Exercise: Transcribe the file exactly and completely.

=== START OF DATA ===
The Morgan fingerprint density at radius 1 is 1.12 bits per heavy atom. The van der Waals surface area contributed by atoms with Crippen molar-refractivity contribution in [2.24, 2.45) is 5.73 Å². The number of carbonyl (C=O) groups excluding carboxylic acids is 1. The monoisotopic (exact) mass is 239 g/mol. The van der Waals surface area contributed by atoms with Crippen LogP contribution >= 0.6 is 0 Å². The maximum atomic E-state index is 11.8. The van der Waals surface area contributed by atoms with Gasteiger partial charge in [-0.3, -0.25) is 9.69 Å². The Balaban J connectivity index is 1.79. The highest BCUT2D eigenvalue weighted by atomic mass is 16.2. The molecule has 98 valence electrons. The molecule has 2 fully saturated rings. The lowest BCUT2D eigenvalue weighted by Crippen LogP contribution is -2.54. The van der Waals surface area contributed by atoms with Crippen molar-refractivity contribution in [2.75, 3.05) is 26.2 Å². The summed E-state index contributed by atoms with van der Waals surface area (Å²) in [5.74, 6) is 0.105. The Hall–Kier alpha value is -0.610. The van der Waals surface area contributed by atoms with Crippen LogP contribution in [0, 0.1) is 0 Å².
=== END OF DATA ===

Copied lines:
The Morgan fingerprint density at radius 1 is 1.12 bits per heavy atom. The van der Waals surface area contributed by atoms with Crippen molar-refractivity contribution in [2.24, 2.45) is 5.73 Å². The number of carbonyl (C=O) groups excluding carboxylic acids is 1. The monoisotopic (exact) mass is 239 g/mol. The van der Waals surface area contributed by atoms with Crippen LogP contribution >= 0.6 is 0 Å². The maximum atomic E-state index is 11.8. The van der Waals surface area contributed by atoms with Gasteiger partial charge in [-0.3, -0.25) is 9.69 Å². The Balaban J connectivity index is 1.79. The highest BCUT2D eigenvalue weighted by atomic mass is 16.2. The molecule has 98 valence electrons. The molecule has 2 fully saturated rings. The lowest BCUT2D eigenvalue weighted by Crippen LogP contribution is -2.54. The van der Waals surface area contributed by atoms with Crippen molar-refractivity contribution in [2.75, 3.05) is 26.2 Å². The summed E-state index contributed by atoms with van der Waals surface area (Å²) in [5.74, 6) is 0.105. The Hall–Kier alpha value is -0.610. The van der Waals surface area contributed by atoms with Crippen LogP contribution in [0, 0.1) is 0 Å².